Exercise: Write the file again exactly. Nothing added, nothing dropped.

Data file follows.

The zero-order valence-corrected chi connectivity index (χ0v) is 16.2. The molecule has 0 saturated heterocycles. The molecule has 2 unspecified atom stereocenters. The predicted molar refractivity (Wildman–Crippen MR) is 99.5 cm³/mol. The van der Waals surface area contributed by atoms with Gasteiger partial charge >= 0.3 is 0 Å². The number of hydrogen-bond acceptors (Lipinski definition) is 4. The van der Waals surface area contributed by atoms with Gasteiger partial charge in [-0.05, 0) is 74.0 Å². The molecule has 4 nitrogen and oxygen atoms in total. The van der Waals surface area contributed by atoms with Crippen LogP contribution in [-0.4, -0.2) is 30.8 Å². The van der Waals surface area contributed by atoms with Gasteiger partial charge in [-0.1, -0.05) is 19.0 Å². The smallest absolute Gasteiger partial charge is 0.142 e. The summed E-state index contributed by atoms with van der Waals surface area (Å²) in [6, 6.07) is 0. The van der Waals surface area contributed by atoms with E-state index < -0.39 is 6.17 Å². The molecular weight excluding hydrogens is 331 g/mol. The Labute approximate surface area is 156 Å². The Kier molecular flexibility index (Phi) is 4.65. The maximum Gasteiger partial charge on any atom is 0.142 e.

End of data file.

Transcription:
The zero-order valence-corrected chi connectivity index (χ0v) is 16.2. The molecule has 0 saturated heterocycles. The molecule has 2 unspecified atom stereocenters. The predicted molar refractivity (Wildman–Crippen MR) is 99.5 cm³/mol. The van der Waals surface area contributed by atoms with Gasteiger partial charge >= 0.3 is 0 Å². The number of hydrogen-bond acceptors (Lipinski definition) is 4. The van der Waals surface area contributed by atoms with Gasteiger partial charge in [-0.05, 0) is 74.0 Å². The molecule has 4 nitrogen and oxygen atoms in total. The van der Waals surface area contributed by atoms with Crippen LogP contribution in [-0.4, -0.2) is 30.8 Å². The van der Waals surface area contributed by atoms with Gasteiger partial charge in [-0.1, -0.05) is 19.0 Å². The smallest absolute Gasteiger partial charge is 0.142 e. The summed E-state index contributed by atoms with van der Waals surface area (Å²) in [6, 6.07) is 0. The van der Waals surface area contributed by atoms with E-state index < -0.39 is 6.17 Å². The molecular weight excluding hydrogens is 331 g/mol. The Labute approximate surface area is 156 Å². The Kier molecular flexibility index (Phi) is 4.65. The maximum Gasteiger partial charge on any atom is 0.142 e.